National Emission Standards for Hazardous Air Pollutants Compliance Monitoring
National Emission Standards for Hazardous Air Pollutants (NESHAP) are stationary source standards for hazardous air pollutants. Hazardous air pollutants (HAPs) are those pollutants that are known or suspected to cause cancer or other serious health effects, such as reproductive effects or birth defects, or adverse environmental effects.
EPA develops national enforcement initiatives that focus on significant environmental risks and noncompliance patterns. For Fiscal Years 2014 to 2016, the Cutting Hazardous Air Pollutants National Initiatives Strategy focuses on categories of sources that emit HAPs.
- Reviewing reports and records
- Interviewing facility personnel knowledgeable of the facility
- Inspecting the processes that have emissions points subject to the standard sampling wastewater discharges, if applicable
- Inspecting against design and work practice standards
- Reviewing leak detection and repair methods
Sources subject to NESHAPs are required to perform an initial performance test to demonstrate compliance. To demonstrate continuous compliance, sources are generally required to monitor control device operating parameters which are established during the initial performance test. Sources may also be required to install and operate continuous emission monitors to demonstrate compliance. Consistent with EPA’s Clean Air Act Stationary Source Compliance Monitoring Strategy, NESHAP sources that meet the Clean Air Act definition of “major source” generally receive a full compliance evaluation by the state or regional office at least once every two years.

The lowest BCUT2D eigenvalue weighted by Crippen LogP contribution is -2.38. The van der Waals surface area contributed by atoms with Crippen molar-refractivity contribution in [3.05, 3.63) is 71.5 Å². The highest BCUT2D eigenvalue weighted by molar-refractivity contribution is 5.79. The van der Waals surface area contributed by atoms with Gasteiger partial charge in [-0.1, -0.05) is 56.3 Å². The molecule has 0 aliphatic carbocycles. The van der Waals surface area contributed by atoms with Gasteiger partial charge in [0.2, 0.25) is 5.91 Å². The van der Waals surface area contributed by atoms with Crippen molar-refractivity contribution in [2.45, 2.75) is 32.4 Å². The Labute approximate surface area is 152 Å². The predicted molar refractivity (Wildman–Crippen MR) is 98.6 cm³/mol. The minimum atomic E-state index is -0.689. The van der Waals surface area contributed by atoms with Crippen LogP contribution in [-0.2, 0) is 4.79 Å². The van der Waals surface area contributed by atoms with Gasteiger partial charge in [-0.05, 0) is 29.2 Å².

- Issuance of waivers
- Notification requirements
- Observation of tests
- Representative performance
- Stoppages and postponement of tests
The guidance is not a regulation, nor is it intended to change any underlying regulatory requirements specified in individual NSPS, NESHAP, MACT, state or local regulations. The guidance merely documents and clarifies existing regulatory requirements and Agency guidance on stack testing.
For additional information on NESHAPs, MACT standards and hazardous air pollutants, see the EPA’s Air Toxics Web site.